I spent the next hour being nervous about the Restaurant/Product Reviews and Ethics class/panel (since I’d be sitting in front of the audience for this one), however the nervousness was mitigated by talking to John McDevitt of Laziest Vegans and Vegan Omaha, who I’ve decided is one of the most calm and easygoing people I’ve met in a long time. Other folks on the class/panel were Kyle (yet again from Vegan Vagrant), and Bianca Phillips of Vegan Crunk.
Some really interesting points were brought up during the discussion (from the audience), including the potential legal issues involved in reviewing products and restaurants (since even yelp reviewers have been sued), how to ask for samples from companies (if you’re emailing them, make sure you mention your blog or twitter account in the email, give them info about who you are!), distinguishing between liking a product for it’s merit, or liking it merely because it’s vegan (Jason Das from SuperVegan said during the Travel Panel “bad vegan food is bad for veganism”) as well as keeping in mind that your posted opinion can impact someone’s livelihood. That last point is something that I think is really important, and probably worthy of an entirely separate post someday. But not now.
After running out of the room to grab lunch ( vegan texmex style – my favourite!) went over to see the Publishing Panel with Bryanna Clark Grogan, Julie Hasson, Terri Hope Romero, Joni Marie Newman, and Ryan Patey. With vegan cookbook queen Isa Chandra Moskowitz as moderator, and most of the other panelists, it was definitely cookbook-publishing-centric, but there was great info to be gleaned out about general publishing too.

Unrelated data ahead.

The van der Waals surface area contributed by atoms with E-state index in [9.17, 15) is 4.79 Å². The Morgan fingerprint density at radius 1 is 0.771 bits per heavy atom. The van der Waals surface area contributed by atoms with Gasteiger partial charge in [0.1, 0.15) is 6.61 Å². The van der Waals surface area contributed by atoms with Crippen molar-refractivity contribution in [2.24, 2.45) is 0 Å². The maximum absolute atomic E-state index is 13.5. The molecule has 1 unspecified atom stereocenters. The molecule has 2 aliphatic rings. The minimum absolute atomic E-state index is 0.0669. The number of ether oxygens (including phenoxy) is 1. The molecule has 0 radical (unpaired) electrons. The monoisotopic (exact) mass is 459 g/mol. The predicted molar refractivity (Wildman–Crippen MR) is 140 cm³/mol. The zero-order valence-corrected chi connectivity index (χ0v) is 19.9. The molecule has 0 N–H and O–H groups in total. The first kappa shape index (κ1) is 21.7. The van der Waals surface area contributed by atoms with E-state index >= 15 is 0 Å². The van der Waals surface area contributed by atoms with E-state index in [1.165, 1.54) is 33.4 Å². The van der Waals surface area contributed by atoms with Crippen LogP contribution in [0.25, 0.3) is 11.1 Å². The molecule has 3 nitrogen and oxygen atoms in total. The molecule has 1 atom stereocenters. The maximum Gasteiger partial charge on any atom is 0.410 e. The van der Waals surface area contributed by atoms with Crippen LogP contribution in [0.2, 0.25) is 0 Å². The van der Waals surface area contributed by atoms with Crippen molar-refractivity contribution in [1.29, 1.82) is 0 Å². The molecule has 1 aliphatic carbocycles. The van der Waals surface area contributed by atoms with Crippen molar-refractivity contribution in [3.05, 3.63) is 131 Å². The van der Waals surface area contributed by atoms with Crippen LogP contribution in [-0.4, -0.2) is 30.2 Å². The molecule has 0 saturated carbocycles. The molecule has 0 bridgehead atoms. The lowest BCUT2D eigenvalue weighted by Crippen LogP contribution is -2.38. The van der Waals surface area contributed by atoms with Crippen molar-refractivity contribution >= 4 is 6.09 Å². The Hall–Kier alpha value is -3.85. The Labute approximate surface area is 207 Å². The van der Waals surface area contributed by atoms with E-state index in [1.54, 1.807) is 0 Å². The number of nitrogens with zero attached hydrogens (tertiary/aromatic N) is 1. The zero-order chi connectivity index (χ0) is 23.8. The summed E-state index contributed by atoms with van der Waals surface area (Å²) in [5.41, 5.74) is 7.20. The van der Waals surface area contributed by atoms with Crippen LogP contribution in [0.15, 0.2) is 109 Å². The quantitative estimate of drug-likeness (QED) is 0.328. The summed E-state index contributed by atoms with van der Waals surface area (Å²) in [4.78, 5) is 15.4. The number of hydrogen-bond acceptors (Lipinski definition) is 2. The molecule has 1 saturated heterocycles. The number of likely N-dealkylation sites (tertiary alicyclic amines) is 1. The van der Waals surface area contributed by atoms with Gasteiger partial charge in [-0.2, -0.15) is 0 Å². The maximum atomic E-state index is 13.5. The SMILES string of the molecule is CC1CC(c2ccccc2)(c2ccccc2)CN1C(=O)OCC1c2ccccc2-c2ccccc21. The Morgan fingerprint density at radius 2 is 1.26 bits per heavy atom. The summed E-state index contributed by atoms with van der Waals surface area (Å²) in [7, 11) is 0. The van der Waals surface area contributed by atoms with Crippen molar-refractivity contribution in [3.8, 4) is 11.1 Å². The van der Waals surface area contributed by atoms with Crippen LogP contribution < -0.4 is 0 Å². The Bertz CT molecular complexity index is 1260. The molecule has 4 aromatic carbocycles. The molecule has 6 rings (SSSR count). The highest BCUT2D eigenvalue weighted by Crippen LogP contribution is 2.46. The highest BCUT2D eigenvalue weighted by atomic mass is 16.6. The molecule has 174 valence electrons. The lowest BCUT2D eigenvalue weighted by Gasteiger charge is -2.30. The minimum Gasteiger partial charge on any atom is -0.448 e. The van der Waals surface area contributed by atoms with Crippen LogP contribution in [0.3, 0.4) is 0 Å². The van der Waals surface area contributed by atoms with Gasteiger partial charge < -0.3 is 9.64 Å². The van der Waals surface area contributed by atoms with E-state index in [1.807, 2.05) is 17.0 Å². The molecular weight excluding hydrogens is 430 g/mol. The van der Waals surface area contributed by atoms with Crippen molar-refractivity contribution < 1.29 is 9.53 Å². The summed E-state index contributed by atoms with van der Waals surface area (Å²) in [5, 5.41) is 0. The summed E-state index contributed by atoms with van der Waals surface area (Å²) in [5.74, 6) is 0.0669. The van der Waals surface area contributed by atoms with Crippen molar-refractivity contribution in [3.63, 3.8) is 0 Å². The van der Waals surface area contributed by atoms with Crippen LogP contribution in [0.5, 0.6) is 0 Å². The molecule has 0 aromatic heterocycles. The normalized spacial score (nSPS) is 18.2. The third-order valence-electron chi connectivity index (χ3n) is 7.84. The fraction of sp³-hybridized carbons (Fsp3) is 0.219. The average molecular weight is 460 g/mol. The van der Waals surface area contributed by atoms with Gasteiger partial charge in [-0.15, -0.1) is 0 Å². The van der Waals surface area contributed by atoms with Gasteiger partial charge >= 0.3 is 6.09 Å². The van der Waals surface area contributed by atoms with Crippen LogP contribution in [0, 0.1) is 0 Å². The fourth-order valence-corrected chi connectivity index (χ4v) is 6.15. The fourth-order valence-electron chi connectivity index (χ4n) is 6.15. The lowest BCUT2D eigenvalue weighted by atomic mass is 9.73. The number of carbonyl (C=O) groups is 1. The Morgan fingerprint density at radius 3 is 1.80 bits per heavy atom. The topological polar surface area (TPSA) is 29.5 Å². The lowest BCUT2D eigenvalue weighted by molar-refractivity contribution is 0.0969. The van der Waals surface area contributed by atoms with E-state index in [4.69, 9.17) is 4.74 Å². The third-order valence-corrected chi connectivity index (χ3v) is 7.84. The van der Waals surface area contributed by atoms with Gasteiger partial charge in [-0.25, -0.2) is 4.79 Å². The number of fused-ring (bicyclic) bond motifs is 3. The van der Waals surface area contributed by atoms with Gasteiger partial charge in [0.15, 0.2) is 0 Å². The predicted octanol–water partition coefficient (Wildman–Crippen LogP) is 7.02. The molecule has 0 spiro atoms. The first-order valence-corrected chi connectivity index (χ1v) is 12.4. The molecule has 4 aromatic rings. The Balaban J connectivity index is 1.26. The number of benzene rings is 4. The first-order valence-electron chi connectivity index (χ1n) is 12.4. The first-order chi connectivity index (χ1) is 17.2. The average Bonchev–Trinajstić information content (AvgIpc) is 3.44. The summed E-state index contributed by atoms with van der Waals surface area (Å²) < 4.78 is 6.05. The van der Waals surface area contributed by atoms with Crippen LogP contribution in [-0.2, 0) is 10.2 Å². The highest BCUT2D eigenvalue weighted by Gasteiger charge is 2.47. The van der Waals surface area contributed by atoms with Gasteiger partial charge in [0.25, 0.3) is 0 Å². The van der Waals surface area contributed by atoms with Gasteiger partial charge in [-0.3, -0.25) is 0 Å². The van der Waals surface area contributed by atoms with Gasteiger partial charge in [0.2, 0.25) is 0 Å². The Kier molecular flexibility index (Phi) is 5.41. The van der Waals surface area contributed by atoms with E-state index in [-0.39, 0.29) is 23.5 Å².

Ryan Patey of T.O.F.U magazine, made some seriously awesome points about self publishing, and where it could go, or alternate avenues authours could explore. The one that jumped out at me was children’s books! Especially having so many vegan friends with “read me a story” age children, and so many vegan parents out there, there is definitely a market for it.
Terry Romero had mentioned writing software that I’d like to try out (on my partner’s macbook… cough hint hint) called Scrivener, it looks like a neat way to organize thoughts and ideas while creating. However, overall it seemed as though publishers prefer to work in MS Word.
And then… it was time for the last panel of the day. It was hard to decide, as usual, but I ended up going to the Reality, Identity and Blogging. I enjoyed the different perspectives from Dynise Balcavage (the Urban Vegan), Lauren Christensen, Sarah Matheny (MamaPea/Peas and Thank You) and Lidiana The Spicy Vegan (who I’ve learned is seriously serious about her privacy.) The panel was moderated by Jess S from GetSconed and StumptownVegans (and various other pdx vegan greatness). I learned so much more about these awesome bloggers FROM this panel, I’m so glad I attended.
Then it was all over. We all went back into the room of food and exhibitors, Isa Chandra Moskowitz and Terry Hope Romero did the closing address together (which just seems natural), and after a final good bye from the VVC Founders, we dispersed (somewhat). sadface.